Finding Furtive Flutters

Peter Van Onselen, definitely one of the rising stars of Australian political science, has a piece in the Bulletin this week on betting markets, which includes this tidbit.

The Bulletin understands that political insiders, armed with internal party research, are dabbling in the betting markets, particularly in seat-by-seat contests. Due to privacy laws, betting agencies cannot disclose the names of individuals who place bets. It is believed, however, that they include sitting MPs, betting both on and against themselves. Profiteering by political insiders has a stockmarket insider trading feel about it, except that it is not illegal.

Over lunch with an election bookmaker recently, I was told about three other groups that frequently bet in these markets: political staffers, union officials (betting on both parties, apparently), and opinion pollsters themselves.

Advertisements
This entry was posted in Australian Politics. Bookmark the permalink.

15 Responses to Finding Furtive Flutters

  1. Which of course would help explain why betting markets have a good record.

  2. Bring Back CL's blog says:

    Insider trading?

  3. Andrew Leigh says:

    Homer, you might have to expand on that.

  4. Bring Back CL's blog says:

    who have first privvy to private opinion polls?

  5. wayaway says:

    I would say there is not a betting market in existence that does not have elements of ‘insider trading’.

  6. Andrew Leigh says:

    Homer, are you repeating something in the post, or making a new point? You have me genuinely bemused.

  7. Bring Back CL's blog says:

    yes just repeating however contrary to popular opinion parties rarely do polling of one electorate because of cost.
    They poll a few marginals. They get this information before the public opinion polls are released by judging by some betting plunges there has been either bad polling or such small polls the MOEs make the figures meaningless.

    Betting on ‘events’ has proved fruitless thus far. punters have picked political events as badly as the commentariat

  8. Andrew Leigh says:

    Betting on ‘events’ has proved fruitless thus far. punters have picked political events as badly as the commentariat

    Nice rhetoric. Now let’s look at the evidence. One of the best head-to-head comparisons we have is this one, from US presidential elections:

    Over the 13 candidacies from 1988-2004, the average absolute error of the market-based forecasts was 1.6 percentage points, while the orresponding number for the Gallup Poll was 1.9 percentage points.

  9. derrida derider says:

    Hmm. It just reinforces what I’ve thought.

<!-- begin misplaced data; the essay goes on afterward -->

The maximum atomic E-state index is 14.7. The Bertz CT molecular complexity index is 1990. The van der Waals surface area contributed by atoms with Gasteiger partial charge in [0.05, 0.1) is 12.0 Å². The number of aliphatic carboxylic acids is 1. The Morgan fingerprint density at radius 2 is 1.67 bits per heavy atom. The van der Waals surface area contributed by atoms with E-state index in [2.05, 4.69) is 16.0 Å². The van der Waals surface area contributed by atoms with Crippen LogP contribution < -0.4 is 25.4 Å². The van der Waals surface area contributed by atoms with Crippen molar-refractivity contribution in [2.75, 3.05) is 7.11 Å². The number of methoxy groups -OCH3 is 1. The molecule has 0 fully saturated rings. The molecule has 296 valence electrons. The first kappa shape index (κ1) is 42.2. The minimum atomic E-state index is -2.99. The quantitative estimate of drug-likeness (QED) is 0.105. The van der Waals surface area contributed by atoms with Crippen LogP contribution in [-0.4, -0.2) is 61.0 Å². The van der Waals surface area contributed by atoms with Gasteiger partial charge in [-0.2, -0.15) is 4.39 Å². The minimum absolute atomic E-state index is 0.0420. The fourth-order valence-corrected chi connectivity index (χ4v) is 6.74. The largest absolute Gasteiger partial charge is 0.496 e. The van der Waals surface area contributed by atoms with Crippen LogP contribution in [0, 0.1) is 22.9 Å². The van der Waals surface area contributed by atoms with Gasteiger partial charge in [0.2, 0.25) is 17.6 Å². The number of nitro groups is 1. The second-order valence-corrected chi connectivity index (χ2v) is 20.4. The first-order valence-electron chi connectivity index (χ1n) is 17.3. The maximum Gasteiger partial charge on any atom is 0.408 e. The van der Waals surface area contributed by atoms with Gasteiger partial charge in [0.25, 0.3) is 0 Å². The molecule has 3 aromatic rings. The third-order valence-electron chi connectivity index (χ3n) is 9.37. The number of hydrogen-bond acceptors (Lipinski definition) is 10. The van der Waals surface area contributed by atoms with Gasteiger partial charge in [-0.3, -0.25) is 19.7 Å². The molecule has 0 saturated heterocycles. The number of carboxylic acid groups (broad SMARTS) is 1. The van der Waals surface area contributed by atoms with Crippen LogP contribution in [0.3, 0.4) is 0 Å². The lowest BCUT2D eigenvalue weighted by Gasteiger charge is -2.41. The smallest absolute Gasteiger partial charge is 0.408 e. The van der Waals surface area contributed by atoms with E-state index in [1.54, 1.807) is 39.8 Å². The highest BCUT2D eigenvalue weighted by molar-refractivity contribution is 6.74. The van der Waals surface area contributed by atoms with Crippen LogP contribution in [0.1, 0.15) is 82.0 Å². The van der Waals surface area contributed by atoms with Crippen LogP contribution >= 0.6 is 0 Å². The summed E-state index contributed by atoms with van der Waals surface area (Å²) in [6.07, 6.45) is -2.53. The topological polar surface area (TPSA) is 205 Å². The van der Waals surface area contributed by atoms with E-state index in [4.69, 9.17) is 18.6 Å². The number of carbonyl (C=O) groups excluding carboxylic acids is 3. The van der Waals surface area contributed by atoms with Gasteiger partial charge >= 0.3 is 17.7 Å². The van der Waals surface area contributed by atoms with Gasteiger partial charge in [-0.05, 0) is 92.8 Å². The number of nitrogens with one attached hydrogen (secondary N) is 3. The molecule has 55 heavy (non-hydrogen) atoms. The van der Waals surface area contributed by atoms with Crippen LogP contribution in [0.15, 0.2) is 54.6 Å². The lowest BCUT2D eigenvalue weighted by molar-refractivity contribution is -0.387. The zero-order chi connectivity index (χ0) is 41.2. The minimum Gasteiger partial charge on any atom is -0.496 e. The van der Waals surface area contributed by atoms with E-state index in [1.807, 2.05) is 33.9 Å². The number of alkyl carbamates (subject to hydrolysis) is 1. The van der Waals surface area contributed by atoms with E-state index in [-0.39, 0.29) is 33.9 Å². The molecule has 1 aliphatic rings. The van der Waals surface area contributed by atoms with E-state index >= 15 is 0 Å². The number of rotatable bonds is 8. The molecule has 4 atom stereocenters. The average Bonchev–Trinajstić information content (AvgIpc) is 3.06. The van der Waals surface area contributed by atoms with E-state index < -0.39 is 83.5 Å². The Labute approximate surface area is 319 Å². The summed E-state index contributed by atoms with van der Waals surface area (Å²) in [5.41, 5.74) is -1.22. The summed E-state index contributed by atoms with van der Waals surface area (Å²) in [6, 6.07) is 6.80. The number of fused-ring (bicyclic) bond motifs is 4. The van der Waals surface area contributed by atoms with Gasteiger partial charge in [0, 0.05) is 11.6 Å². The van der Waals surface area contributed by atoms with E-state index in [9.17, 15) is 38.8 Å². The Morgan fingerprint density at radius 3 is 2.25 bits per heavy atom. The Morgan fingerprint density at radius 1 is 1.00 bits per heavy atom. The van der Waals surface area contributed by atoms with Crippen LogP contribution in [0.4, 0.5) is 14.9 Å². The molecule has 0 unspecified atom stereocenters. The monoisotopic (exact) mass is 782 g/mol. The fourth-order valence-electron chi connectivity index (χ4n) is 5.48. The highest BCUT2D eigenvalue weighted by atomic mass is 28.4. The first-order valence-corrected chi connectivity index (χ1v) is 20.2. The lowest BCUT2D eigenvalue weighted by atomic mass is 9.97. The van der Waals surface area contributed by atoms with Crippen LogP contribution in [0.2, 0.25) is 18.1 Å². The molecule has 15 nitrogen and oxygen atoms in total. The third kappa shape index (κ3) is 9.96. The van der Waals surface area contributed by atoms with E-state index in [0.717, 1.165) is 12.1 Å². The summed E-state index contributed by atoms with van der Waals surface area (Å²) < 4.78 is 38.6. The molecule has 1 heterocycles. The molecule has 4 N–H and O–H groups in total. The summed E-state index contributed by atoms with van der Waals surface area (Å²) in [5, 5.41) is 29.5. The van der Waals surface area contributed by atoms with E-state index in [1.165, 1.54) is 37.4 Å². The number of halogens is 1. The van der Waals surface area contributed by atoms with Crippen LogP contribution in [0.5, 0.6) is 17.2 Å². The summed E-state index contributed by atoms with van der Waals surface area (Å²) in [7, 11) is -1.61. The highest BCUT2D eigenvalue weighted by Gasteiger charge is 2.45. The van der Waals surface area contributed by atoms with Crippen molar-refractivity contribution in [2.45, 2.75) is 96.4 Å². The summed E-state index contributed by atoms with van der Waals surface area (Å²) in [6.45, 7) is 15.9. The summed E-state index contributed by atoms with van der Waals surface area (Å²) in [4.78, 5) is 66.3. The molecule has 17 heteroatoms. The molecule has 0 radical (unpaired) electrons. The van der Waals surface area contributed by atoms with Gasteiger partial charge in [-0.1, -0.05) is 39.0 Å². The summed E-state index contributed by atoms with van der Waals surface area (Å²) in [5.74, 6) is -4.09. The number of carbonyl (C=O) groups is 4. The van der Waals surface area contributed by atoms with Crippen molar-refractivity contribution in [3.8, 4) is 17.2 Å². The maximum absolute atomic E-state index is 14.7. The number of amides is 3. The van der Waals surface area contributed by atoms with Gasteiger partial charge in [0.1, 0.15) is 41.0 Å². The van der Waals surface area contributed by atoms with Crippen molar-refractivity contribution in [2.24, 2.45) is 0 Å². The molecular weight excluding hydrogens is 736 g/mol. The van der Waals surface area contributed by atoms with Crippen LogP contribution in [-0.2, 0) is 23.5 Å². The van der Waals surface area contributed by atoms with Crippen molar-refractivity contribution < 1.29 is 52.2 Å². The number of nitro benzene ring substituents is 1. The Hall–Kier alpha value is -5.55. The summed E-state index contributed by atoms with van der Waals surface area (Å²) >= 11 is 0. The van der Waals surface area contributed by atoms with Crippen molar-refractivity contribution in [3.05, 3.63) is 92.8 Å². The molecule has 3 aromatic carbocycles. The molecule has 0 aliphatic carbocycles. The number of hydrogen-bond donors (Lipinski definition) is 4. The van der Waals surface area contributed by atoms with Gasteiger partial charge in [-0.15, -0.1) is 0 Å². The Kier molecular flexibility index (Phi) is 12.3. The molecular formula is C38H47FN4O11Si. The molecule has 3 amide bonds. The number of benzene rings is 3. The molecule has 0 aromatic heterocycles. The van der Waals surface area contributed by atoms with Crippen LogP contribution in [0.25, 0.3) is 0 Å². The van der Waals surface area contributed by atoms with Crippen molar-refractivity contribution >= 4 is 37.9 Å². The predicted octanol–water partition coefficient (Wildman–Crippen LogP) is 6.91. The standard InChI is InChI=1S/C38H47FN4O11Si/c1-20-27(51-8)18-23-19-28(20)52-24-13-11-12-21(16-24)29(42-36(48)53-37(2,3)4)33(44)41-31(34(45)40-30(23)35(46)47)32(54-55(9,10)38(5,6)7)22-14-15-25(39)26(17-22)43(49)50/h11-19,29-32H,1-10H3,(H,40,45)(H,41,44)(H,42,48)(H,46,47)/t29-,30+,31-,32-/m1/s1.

But I’ve concluded that I should always bet on the party I hope doesn’t win, so that if my hopes are dashed I at least get some monetary compensation (mind you, it’ll take a bloody big bet to cheer me up if the Rodent does manage to get back in). The same holds true for sporting contests – I had a flutter against the Wallabies in each of their World Cup matches so my misery at their exit was not wholly unalloyed.

  10. Andrew Leigh says:

    DD, I had a few thoughts on this topic back in June.

  11. Bring Back CL's blog says:

    Andrew,

    you have not understood my argument.

    The Commentariat predicted some four /five times the Rudd would be undone by events such as Brian Burke etc.

    Each time the betting market screwed towrds the libs and then the polls would come out and money would come back toward the ALP.
    In other words the ‘smart’ money was not very smart at all.

    I actually took a lot of notice of the Senate seat in Tennessee in the mid-terms. I noticed how much the betting markets reacted to the latest polls

  12. Pingback: Andrew Leigh » Blog Archive » Soapbox

  13. Rajat Sood says:

    On a seat-by-seat basis, I think the betting agencies show (or at least showed recently) that the Coalition will be returned. Assuming that the seat-by-seat bets are more efficient than overall bets due to insider trading, does this mean that the Coalition has a better chance than it seems?

  14. Andrew Leigh says:

    Rajat, I don’t think that’s right. Simon Jackman tells me you have to look at his “expected seat count”, rather than his “share of seats >0.5” count. If it weren’t so, there’d be an enduring arbitrage opportunity.

  15. Bring Back CL's blog says:

    by the way the reason for the discrepancy between the national betting and seat by seat betting is easy to explain.
    Parties do not do individual seat polling. They poll a group of marginal seats.

    I would say Bennelong is different this time though.

    So the betting in individual seats is more gut feeling more than anything else

Comments are closed.